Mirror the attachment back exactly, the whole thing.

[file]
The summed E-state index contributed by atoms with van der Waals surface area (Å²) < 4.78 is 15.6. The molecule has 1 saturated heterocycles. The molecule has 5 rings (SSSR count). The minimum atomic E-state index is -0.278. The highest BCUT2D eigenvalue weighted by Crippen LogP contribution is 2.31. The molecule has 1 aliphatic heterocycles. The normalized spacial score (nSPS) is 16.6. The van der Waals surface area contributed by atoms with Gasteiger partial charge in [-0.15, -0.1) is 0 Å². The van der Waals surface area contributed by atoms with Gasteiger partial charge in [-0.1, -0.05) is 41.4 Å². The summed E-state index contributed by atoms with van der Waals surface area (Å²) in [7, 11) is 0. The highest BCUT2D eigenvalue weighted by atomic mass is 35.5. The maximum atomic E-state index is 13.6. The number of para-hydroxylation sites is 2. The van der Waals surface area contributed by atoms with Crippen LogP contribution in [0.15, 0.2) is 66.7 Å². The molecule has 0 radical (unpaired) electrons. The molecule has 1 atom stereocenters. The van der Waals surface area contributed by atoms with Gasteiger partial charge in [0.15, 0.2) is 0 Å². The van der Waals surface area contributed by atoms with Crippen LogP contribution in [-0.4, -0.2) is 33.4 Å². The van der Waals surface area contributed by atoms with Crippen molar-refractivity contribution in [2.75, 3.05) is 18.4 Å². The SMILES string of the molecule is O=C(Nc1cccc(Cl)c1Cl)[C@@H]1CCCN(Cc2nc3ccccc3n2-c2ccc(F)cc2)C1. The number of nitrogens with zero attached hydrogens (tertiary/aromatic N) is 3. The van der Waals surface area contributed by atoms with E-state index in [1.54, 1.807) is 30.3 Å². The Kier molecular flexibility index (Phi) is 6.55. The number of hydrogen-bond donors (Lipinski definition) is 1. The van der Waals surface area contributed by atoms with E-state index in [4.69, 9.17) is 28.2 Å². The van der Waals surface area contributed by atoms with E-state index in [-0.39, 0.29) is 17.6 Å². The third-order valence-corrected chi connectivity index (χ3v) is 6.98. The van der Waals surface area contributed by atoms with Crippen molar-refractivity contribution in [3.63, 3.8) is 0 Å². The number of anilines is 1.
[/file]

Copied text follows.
The summed E-state index contributed by atoms with van der Waals surface area (Å²) < 4.78 is 15.6. The molecule has 1 saturated heterocycles. The molecule has 5 rings (SSSR count). The minimum atomic E-state index is -0.278. The highest BCUT2D eigenvalue weighted by Crippen LogP contribution is 2.31. The molecule has 1 aliphatic heterocycles. The normalized spacial score (nSPS) is 16.6. The van der Waals surface area contributed by atoms with Gasteiger partial charge in [-0.15, -0.1) is 0 Å². The van der Waals surface area contributed by atoms with Gasteiger partial charge in [-0.1, -0.05) is 41.4 Å². The summed E-state index contributed by atoms with van der Waals surface area (Å²) in [7, 11) is 0. The highest BCUT2D eigenvalue weighted by atomic mass is 35.5. The maximum atomic E-state index is 13.6. The number of para-hydroxylation sites is 2. The van der Waals surface area contributed by atoms with Crippen LogP contribution in [0.15, 0.2) is 66.7 Å². The molecule has 0 radical (unpaired) electrons. The molecule has 1 atom stereocenters. The van der Waals surface area contributed by atoms with Gasteiger partial charge in [0.15, 0.2) is 0 Å². The van der Waals surface area contributed by atoms with Crippen LogP contribution in [-0.4, -0.2) is 33.4 Å². The van der Waals surface area contributed by atoms with Crippen molar-refractivity contribution in [2.75, 3.05) is 18.4 Å². The SMILES string of the molecule is O=C(Nc1cccc(Cl)c1Cl)[C@@H]1CCCN(Cc2nc3ccccc3n2-c2ccc(F)cc2)C1. The number of nitrogens with zero attached hydrogens (tertiary/aromatic N) is 3. The van der Waals surface area contributed by atoms with E-state index in [1.54, 1.807) is 30.3 Å². The Kier molecular flexibility index (Phi) is 6.55. The number of hydrogen-bond donors (Lipinski definition) is 1. The van der Waals surface area contributed by atoms with E-state index in [4.69, 9.17) is 28.2 Å². The van der Waals surface area contributed by atoms with E-state index in [-0.39, 0.29) is 17.6 Å². The third-order valence-corrected chi connectivity index (χ3v) is 6.98. The van der Waals surface area contributed by atoms with Crippen molar-refractivity contribution in [3.63, 3.8) is 0 Å². The number of anilines is 1.